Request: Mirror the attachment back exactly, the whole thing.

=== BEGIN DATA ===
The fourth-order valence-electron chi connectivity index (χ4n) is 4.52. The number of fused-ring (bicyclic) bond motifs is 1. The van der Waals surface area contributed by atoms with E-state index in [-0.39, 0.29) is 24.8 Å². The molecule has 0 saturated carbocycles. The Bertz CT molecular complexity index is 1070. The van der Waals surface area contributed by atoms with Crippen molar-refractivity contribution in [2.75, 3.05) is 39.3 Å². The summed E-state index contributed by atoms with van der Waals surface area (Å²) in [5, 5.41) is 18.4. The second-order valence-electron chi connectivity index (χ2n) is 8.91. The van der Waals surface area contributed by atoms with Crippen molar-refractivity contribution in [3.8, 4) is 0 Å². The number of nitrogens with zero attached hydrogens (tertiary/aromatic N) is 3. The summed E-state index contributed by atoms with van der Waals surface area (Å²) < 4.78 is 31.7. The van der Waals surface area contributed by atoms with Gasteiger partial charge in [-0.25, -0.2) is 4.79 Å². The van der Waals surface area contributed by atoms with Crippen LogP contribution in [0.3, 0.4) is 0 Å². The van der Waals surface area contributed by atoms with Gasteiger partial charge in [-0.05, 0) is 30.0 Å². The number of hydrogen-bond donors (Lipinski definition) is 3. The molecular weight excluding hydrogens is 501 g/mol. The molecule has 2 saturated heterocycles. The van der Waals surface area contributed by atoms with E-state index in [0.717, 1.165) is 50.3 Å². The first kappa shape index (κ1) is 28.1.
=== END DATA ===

The fourth-order valence-electron chi connectivity index (χ4n) is 4.52. The number of fused-ring (bicyclic) bond motifs is 1. The van der Waals surface area contributed by atoms with E-state index in [-0.39, 0.29) is 24.8 Å². The molecule has 0 saturated carbocycles. The Bertz CT molecular complexity index is 1070. The van der Waals surface area contributed by atoms with Crippen molar-refractivity contribution in [2.75, 3.05) is 39.3 Å². The summed E-state index contributed by atoms with van der Waals surface area (Å²) in [5, 5.41) is 18.4. The second-order valence-electron chi connectivity index (χ2n) is 8.91. The van der Waals surface area contributed by atoms with Crippen molar-refractivity contribution in [3.8, 4) is 0 Å². The number of nitrogens with zero attached hydrogens (tertiary/aromatic N) is 3. The summed E-state index contributed by atoms with van der Waals surface area (Å²) < 4.78 is 31.7. The van der Waals surface area contributed by atoms with Gasteiger partial charge in [-0.25, -0.2) is 4.79 Å². The van der Waals surface area contributed by atoms with Crippen LogP contribution in [0.3, 0.4) is 0 Å². The van der Waals surface area contributed by atoms with Gasteiger partial charge in [-0.05, 0) is 30.0 Å². The number of hydrogen-bond donors (Lipinski definition) is 3. The molecular weight excluding hydrogens is 501 g/mol. The molecule has 2 saturated heterocycles. The van der Waals surface area contributed by atoms with E-state index in [0.717, 1.165) is 50.3 Å². The first kappa shape index (κ1) is 28.1.